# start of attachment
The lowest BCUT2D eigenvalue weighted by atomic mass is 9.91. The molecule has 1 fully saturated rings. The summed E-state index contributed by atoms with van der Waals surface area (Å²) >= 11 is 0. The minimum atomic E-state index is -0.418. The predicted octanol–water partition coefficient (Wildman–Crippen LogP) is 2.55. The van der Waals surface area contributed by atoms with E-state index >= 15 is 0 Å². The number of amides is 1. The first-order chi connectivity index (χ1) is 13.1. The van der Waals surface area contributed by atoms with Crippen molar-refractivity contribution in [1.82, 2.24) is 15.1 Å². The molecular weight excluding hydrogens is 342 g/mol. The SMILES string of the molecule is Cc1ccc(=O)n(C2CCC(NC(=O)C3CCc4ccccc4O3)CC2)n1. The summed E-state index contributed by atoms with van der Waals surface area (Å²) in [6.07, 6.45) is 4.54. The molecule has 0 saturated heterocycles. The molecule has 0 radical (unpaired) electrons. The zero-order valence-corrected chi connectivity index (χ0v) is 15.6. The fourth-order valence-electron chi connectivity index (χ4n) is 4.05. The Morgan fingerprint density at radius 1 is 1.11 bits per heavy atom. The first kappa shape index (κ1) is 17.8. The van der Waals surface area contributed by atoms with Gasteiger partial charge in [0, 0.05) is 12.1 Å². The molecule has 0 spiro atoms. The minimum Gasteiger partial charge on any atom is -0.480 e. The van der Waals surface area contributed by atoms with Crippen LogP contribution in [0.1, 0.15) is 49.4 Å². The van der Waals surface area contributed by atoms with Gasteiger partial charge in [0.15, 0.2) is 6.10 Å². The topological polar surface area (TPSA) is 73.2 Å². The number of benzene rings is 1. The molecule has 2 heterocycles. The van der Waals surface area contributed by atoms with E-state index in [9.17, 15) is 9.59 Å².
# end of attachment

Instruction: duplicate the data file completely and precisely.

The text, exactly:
The lowest BCUT2D eigenvalue weighted by atomic mass is 9.91. The molecule has 1 fully saturated rings. The summed E-state index contributed by atoms with van der Waals surface area (Å²) >= 11 is 0. The minimum atomic E-state index is -0.418. The predicted octanol–water partition coefficient (Wildman–Crippen LogP) is 2.55. The van der Waals surface area contributed by atoms with E-state index >= 15 is 0 Å². The number of amides is 1. The first-order chi connectivity index (χ1) is 13.1. The van der Waals surface area contributed by atoms with Crippen molar-refractivity contribution in [1.82, 2.24) is 15.1 Å². The molecular weight excluding hydrogens is 342 g/mol. The SMILES string of the molecule is Cc1ccc(=O)n(C2CCC(NC(=O)C3CCc4ccccc4O3)CC2)n1. The summed E-state index contributed by atoms with van der Waals surface area (Å²) in [6.07, 6.45) is 4.54. The molecule has 0 saturated heterocycles. The molecule has 0 radical (unpaired) electrons. The zero-order valence-corrected chi connectivity index (χ0v) is 15.6. The fourth-order valence-electron chi connectivity index (χ4n) is 4.05. The Morgan fingerprint density at radius 1 is 1.11 bits per heavy atom. The first kappa shape index (κ1) is 17.8. The van der Waals surface area contributed by atoms with Gasteiger partial charge in [0, 0.05) is 12.1 Å². The molecule has 0 spiro atoms. The minimum Gasteiger partial charge on any atom is -0.480 e. The van der Waals surface area contributed by atoms with Crippen LogP contribution in [0.1, 0.15) is 49.4 Å². The van der Waals surface area contributed by atoms with Gasteiger partial charge in [0.15, 0.2) is 6.10 Å². The topological polar surface area (TPSA) is 73.2 Å². The number of benzene rings is 1. The molecule has 2 heterocycles. The van der Waals surface area contributed by atoms with E-state index in [9.17, 15) is 9.59 Å².